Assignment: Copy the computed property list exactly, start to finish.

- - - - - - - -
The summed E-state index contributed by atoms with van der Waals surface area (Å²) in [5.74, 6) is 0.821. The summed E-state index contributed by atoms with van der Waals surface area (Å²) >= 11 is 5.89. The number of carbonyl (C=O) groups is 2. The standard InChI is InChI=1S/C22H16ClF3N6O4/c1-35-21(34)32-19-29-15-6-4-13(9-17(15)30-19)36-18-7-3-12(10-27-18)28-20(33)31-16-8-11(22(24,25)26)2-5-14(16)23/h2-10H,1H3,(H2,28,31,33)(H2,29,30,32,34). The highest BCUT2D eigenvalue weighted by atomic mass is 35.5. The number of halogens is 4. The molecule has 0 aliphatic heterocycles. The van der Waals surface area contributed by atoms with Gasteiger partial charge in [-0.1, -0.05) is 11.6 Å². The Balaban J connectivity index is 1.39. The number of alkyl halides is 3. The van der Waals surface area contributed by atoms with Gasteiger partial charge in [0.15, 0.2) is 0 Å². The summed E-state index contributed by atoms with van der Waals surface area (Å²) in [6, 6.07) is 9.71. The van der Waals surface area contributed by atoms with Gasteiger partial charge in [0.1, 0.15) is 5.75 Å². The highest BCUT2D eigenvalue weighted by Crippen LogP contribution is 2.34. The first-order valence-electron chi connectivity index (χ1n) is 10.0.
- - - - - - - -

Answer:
The summed E-state index contributed by atoms with van der Waals surface area (Å²) in [5.74, 6) is 0.821. The summed E-state index contributed by atoms with van der Waals surface area (Å²) >= 11 is 5.89. The number of carbonyl (C=O) groups is 2. The standard InChI is InChI=1S/C22H16ClF3N6O4/c1-35-21(34)32-19-29-15-6-4-13(9-17(15)30-19)36-18-7-3-12(10-27-18)28-20(33)31-16-8-11(22(24,25)26)2-5-14(16)23/h2-10H,1H3,(H2,28,31,33)(H2,29,30,32,34). The highest BCUT2D eigenvalue weighted by atomic mass is 35.5. The number of halogens is 4. The molecule has 0 aliphatic heterocycles. The van der Waals surface area contributed by atoms with Gasteiger partial charge in [-0.1, -0.05) is 11.6 Å². The Balaban J connectivity index is 1.39. The number of alkyl halides is 3. The van der Waals surface area contributed by atoms with Gasteiger partial charge in [0.15, 0.2) is 0 Å². The summed E-state index contributed by atoms with van der Waals surface area (Å²) in [6, 6.07) is 9.71. The van der Waals surface area contributed by atoms with Gasteiger partial charge in [0.1, 0.15) is 5.75 Å². The highest BCUT2D eigenvalue weighted by Crippen LogP contribution is 2.34. The first-order valence-electron chi connectivity index (χ1n) is 10.0.